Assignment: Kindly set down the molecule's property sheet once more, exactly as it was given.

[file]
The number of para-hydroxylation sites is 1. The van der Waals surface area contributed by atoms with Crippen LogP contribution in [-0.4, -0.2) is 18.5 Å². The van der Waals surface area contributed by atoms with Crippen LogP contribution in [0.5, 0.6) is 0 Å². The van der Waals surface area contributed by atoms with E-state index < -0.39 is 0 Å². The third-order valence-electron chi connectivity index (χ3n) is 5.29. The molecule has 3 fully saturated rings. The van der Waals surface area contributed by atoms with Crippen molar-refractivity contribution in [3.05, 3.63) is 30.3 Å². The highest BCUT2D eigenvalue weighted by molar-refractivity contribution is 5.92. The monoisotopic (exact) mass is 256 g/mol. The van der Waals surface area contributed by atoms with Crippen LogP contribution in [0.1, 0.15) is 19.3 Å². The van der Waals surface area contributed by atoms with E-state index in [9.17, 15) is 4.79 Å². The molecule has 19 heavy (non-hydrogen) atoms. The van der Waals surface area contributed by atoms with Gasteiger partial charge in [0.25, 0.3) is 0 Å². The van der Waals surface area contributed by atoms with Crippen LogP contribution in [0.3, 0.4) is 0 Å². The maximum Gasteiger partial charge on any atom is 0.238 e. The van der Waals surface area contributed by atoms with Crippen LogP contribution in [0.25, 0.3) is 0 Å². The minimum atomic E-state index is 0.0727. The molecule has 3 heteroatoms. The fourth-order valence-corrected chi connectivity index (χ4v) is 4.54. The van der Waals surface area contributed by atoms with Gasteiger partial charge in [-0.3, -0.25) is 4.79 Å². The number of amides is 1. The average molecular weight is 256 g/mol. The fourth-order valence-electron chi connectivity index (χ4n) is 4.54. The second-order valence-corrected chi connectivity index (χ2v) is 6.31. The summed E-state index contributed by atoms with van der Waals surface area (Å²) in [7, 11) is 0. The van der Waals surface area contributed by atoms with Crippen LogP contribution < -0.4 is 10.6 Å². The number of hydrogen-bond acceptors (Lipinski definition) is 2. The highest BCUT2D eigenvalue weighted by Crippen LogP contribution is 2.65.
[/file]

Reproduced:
The number of para-hydroxylation sites is 1. The van der Waals surface area contributed by atoms with Crippen LogP contribution in [-0.4, -0.2) is 18.5 Å². The van der Waals surface area contributed by atoms with Crippen LogP contribution in [0.5, 0.6) is 0 Å². The van der Waals surface area contributed by atoms with E-state index < -0.39 is 0 Å². The third-order valence-electron chi connectivity index (χ3n) is 5.29. The molecule has 3 fully saturated rings. The van der Waals surface area contributed by atoms with Crippen molar-refractivity contribution in [3.05, 3.63) is 30.3 Å². The highest BCUT2D eigenvalue weighted by molar-refractivity contribution is 5.92. The monoisotopic (exact) mass is 256 g/mol. The van der Waals surface area contributed by atoms with Crippen LogP contribution in [0.1, 0.15) is 19.3 Å². The van der Waals surface area contributed by atoms with E-state index in [9.17, 15) is 4.79 Å². The molecule has 19 heavy (non-hydrogen) atoms. The van der Waals surface area contributed by atoms with Gasteiger partial charge in [0.25, 0.3) is 0 Å². The van der Waals surface area contributed by atoms with Crippen LogP contribution in [0.3, 0.4) is 0 Å². The maximum Gasteiger partial charge on any atom is 0.238 e. The van der Waals surface area contributed by atoms with Crippen LogP contribution in [0.25, 0.3) is 0 Å². The minimum atomic E-state index is 0.0727. The molecule has 3 heteroatoms. The fourth-order valence-corrected chi connectivity index (χ4v) is 4.54. The van der Waals surface area contributed by atoms with Gasteiger partial charge in [-0.3, -0.25) is 4.79 Å². The number of amides is 1. The average molecular weight is 256 g/mol. The fourth-order valence-electron chi connectivity index (χ4n) is 4.54. The second-order valence-corrected chi connectivity index (χ2v) is 6.31. The summed E-state index contributed by atoms with van der Waals surface area (Å²) in [7, 11) is 0. The van der Waals surface area contributed by atoms with Crippen LogP contribution < -0.4 is 10.6 Å². The number of hydrogen-bond acceptors (Lipinski definition) is 2. The highest BCUT2D eigenvalue weighted by Crippen LogP contribution is 2.65.